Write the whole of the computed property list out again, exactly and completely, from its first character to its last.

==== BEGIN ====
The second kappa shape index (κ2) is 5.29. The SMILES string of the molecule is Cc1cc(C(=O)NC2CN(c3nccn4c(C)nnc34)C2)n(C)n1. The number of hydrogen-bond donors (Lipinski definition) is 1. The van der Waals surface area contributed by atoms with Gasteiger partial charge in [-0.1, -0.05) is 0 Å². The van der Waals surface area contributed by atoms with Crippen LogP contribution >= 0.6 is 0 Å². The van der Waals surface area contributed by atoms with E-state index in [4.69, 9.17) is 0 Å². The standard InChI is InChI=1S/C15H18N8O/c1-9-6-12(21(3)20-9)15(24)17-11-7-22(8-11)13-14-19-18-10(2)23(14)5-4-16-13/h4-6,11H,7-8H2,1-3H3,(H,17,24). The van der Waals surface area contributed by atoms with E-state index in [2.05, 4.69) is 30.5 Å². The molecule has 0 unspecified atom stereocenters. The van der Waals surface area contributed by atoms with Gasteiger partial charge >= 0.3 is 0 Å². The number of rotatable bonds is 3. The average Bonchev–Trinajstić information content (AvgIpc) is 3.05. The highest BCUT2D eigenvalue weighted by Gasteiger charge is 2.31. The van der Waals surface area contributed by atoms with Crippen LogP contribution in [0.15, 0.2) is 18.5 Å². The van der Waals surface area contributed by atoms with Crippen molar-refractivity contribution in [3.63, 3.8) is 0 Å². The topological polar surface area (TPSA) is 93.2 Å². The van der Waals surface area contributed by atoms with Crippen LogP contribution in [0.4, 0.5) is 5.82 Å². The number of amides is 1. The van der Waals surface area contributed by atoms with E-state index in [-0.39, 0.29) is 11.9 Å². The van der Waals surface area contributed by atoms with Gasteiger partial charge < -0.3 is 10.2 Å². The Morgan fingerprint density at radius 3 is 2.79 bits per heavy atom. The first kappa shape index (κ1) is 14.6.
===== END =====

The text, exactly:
The second kappa shape index (κ2) is 5.29. The SMILES string of the molecule is Cc1cc(C(=O)NC2CN(c3nccn4c(C)nnc34)C2)n(C)n1. The number of hydrogen-bond donors (Lipinski definition) is 1. The van der Waals surface area contributed by atoms with Gasteiger partial charge in [-0.1, -0.05) is 0 Å². The van der Waals surface area contributed by atoms with Crippen LogP contribution >= 0.6 is 0 Å². The van der Waals surface area contributed by atoms with E-state index in [4.69, 9.17) is 0 Å². The standard InChI is InChI=1S/C15H18N8O/c1-9-6-12(21(3)20-9)15(24)17-11-7-22(8-11)13-14-19-18-10(2)23(14)5-4-16-13/h4-6,11H,7-8H2,1-3H3,(H,17,24). The van der Waals surface area contributed by atoms with E-state index in [2.05, 4.69) is 30.5 Å². The molecule has 0 unspecified atom stereocenters. The van der Waals surface area contributed by atoms with Gasteiger partial charge >= 0.3 is 0 Å². The number of rotatable bonds is 3. The average Bonchev–Trinajstić information content (AvgIpc) is 3.05. The highest BCUT2D eigenvalue weighted by Gasteiger charge is 2.31. The van der Waals surface area contributed by atoms with Crippen LogP contribution in [0.15, 0.2) is 18.5 Å². The van der Waals surface area contributed by atoms with Crippen molar-refractivity contribution in [3.63, 3.8) is 0 Å². The topological polar surface area (TPSA) is 93.2 Å². The van der Waals surface area contributed by atoms with Crippen LogP contribution in [0.4, 0.5) is 5.82 Å². The number of amides is 1. The van der Waals surface area contributed by atoms with E-state index in [-0.39, 0.29) is 11.9 Å². The van der Waals surface area contributed by atoms with Gasteiger partial charge < -0.3 is 10.2 Å². The Morgan fingerprint density at radius 3 is 2.79 bits per heavy atom. The first kappa shape index (κ1) is 14.6.